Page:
WASHINGTON (Reuters) - The U.S. military confirmed on Friday that a British hacker who was one of the Islamic State movement's top computer experts and who was active in encouraging people abroad to carry out "lone wolf" attacks has been killed in Syria by a U.S. air strike.
Junaid Hussain of Birmingham, England, was killed on Aug. 24 by a U.S. military air strike on the Islamic State stronghold of Raqqah, Syria, Air Force Colonel Pat Ryder, a spokesman for U.S. Central Command, told reporters.
Hussain had been involved in "actively recruiting ISIL sympathizers in the west to carry out 'lone wolf' style attacks," Ryder said, using an acronym for the militant group that has seized large parts of Syria and Iraq.
"We have taken a significant threat off the battlefield and have made it very clear that in terms of ISIL leadership, we are going to target them where we can," Ryder said.
Hussain was responsible for releasing personal information of around 1,300 U.S. military and government employees in recent weeks, and "sought to encourage" attacks against them, U.S. officials said.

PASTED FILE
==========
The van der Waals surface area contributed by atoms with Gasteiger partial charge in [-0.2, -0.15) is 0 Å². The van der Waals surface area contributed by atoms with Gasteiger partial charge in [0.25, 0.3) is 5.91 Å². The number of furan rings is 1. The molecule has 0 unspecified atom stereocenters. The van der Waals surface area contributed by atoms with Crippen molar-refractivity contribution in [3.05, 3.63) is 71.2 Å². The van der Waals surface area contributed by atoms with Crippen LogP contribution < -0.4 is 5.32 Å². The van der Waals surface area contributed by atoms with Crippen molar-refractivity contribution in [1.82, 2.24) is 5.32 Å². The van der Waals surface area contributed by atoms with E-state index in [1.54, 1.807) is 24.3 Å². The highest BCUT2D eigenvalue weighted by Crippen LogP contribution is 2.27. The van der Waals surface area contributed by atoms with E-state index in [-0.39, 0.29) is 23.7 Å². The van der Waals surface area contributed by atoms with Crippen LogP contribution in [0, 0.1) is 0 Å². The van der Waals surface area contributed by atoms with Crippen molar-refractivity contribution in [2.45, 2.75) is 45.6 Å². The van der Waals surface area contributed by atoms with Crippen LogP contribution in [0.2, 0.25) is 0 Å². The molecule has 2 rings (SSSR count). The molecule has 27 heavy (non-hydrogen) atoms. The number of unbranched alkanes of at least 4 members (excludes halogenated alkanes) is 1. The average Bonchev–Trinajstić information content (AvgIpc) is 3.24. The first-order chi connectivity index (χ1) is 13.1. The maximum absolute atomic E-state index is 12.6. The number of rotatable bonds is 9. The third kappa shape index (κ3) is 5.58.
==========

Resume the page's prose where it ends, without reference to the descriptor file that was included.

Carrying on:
One official said Hussain had also been linked to the release of the names, addresses and photos of 100 U.S. service members on an ISIL website in March.
It was the second killing of a senior Islamic State figure by U.S. forces in the last 10 days. Islamic State's second-in-command was killed in a U.S. air strike near Mosul, Iraq, on Aug. 18.
The strike that killed Hussain was among the first directed specifically at an individual involved mainly in Islamic State’s extensive cyber and social media campaigns.
U.S. and European officials stressed that Hussain had also played a larger operational role within ISIL, helping target attacks, recruiting and logistics.
"This individual was very dangerous. He had significant technical skills, and he had expressed a strong desire to kill Americans, and recruit others to kill Americans," Ryder said.
U.S. officials said Islamic State's efforts at hacking into computer systems have largely been quite primitive.
But the group's use of social media and the Internet to promote its cause and recruit and inspire foreign fighters to join IS in Syria or carry out attacks in their own countries has been effective.
Hussain left Britain to join the Islamic State some time in the last two years. He was jailed by British authorities in 2012 for hacking former British Prime Minister Tony Blair's address book from an account maintained by a Blair advisor.
(Reporting by Mark Hosenball and Andrea Shalal in Washington; Editing by David Storey and Frances Kerry)